Real breakthroughs in Neuroscience will only happen at a university that can provide a united effort across vast disciplinary terrain. The greatest leaps will happen when science and technology can be combined with the social sciences, arts, and humanities.
Berkeley provides a phenomenal breadth and depth of renowned faculty and inventive students who can create such leaps. The Radical Ideas in Brain Science Challenge will instill collaboration between these cross-disciplinary researchers and seed breakthroughs in understanding the human mind.
The program will:
- Catalyze bold, potentially transformative research that otherwise could not move forward;
- Incentivize new combinations of cross-disciplinary expertise, especially with the social sciences;
- Make connections with key external partners in industry, at the Lawrence Berkeley National Laboratory, and with cognate institutions in the arts and humanities.
Applications for 2017 are closed
One team will be selected for an award of $300k. The award will be provided in annual installments of $100,000, with the second and third installments pending an annual progress review.
Proposal Team Composition Requirements
Given the interest in fostering new cross-disciplinary approaches, we recommend the following as requirements for team composition:
- At least one participant should be a member of the Helen Wills Neuroscience Institute (HWNI).
- At least one additional participant should be a UC Berkeley ladder-rank faculty member who is from a discipline different from that of the HWNI member. This could include additional HWNI members. Teams that include faculty from the social sciences and humanities are encouraged to apply.
- External participants from industry, national labs, or peer universities are encouraged, but are not mandatory.
Proposals should address at least one of the following focus areas of the Berkeley Brain Initiative:
- Pioneering Neurotechnologies
- Cracking the Neural Code
- Bridging Mind, Brain and Computation
- The Developing Child
- The Aging Brain
Proposals will describe how the support will enable new cross-disciplinary research relationships and areas of new knowledge development, target major gaps in our current knowledge, and describe how the support will enable a clear path from research concept to formal research and development. Eligible activities for the Radical Ideas in Brain Science Challenge include, but are not limited to: research and development, course development and/or teaching, conferences, and post-doc/graduate student support. Faculty salaries should be no more than 10% of total expenditures.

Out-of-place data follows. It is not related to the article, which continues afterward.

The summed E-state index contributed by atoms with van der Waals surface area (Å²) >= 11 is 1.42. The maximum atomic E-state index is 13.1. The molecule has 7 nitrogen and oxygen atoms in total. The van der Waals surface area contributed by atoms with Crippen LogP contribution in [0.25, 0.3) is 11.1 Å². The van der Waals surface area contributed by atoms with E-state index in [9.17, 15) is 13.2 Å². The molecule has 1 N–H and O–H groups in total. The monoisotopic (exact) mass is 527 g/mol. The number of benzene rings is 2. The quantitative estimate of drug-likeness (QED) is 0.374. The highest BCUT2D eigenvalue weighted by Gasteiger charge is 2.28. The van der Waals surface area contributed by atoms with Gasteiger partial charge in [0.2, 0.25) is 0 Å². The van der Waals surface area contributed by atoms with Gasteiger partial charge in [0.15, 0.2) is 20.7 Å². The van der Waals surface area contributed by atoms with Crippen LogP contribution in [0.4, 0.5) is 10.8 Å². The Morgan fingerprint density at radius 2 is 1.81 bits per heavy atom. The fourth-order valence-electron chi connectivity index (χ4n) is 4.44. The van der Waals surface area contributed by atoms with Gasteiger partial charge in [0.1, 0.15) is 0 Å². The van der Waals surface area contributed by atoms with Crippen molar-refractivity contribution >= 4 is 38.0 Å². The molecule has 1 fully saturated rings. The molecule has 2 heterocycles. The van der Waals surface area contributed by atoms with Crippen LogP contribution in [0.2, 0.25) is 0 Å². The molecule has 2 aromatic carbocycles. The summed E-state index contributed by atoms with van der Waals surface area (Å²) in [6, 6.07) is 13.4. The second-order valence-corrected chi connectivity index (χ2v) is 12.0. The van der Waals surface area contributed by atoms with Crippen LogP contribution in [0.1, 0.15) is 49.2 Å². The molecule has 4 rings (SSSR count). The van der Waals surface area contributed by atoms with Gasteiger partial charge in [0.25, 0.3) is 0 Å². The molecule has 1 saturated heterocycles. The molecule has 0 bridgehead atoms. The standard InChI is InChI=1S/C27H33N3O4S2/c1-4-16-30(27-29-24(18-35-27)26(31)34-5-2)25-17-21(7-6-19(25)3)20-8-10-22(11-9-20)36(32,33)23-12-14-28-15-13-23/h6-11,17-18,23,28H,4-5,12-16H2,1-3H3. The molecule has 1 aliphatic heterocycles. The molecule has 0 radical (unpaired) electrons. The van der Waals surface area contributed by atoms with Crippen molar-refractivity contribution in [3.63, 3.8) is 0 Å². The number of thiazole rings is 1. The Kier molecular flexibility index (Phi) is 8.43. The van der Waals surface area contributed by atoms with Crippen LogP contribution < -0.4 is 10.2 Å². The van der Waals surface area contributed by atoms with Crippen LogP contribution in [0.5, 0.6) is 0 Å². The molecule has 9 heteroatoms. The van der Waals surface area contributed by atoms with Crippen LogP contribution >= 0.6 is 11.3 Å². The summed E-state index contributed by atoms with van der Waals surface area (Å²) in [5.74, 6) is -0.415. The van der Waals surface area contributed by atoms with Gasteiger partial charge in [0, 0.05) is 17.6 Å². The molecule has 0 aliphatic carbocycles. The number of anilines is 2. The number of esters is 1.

Application should be submitted electronically as a single PDF file that includes:
- Title page listing PI and co-PIs and their department affiliations
- 1-paragraph lay summary of project
- 3-5 page project description
- 1-page budget and justification
- CVs or biosketches of the PI and co-PIs
The lay summary should be accessible to non-scientists and speak to the goals as well as the potential societal impact of the project. Send applications to firstname.lastname@example.org by March 31, 2017 at 5pm. Please direct questions to email@example.com. Proposals should not be routed through SPO. Please name the PDF as follows: lead PI “Last name_first name_RadicalIdeas_2017.pdf”. Include a running header on the top right hand corner of the PDF with the lead PI’s last name, first name, proposal title and year.
Timeline and Process
- January 17, 2017– Program Announcement
- March 31, 2017 – Applications due by 5pm
- May 15, 2017- Selection notifications to applicants
- July 1, 2017 – Project start date
- May 2018/2019 – Progress presentation to selection committee
The selection committee will be composed of the Vice Chancellor for Research (VCR), a panel of deans, the director of the Helen Wills Neuroscience Institute (HWNI), and the donor who has funded the prize.
The committee members are asked to rate the proposals based on a rubric created by the selection committee. The committee members meet in-person to discuss the applications and make a final recommendation to the VCR for ultimate determination.
The second and third installments of the award funds will depend on the completion of an annual progress report and presentations in May (2018/2019) for each project. Presentations will be made to the selection committee and to the broader neuroscience community at UC Berkeley.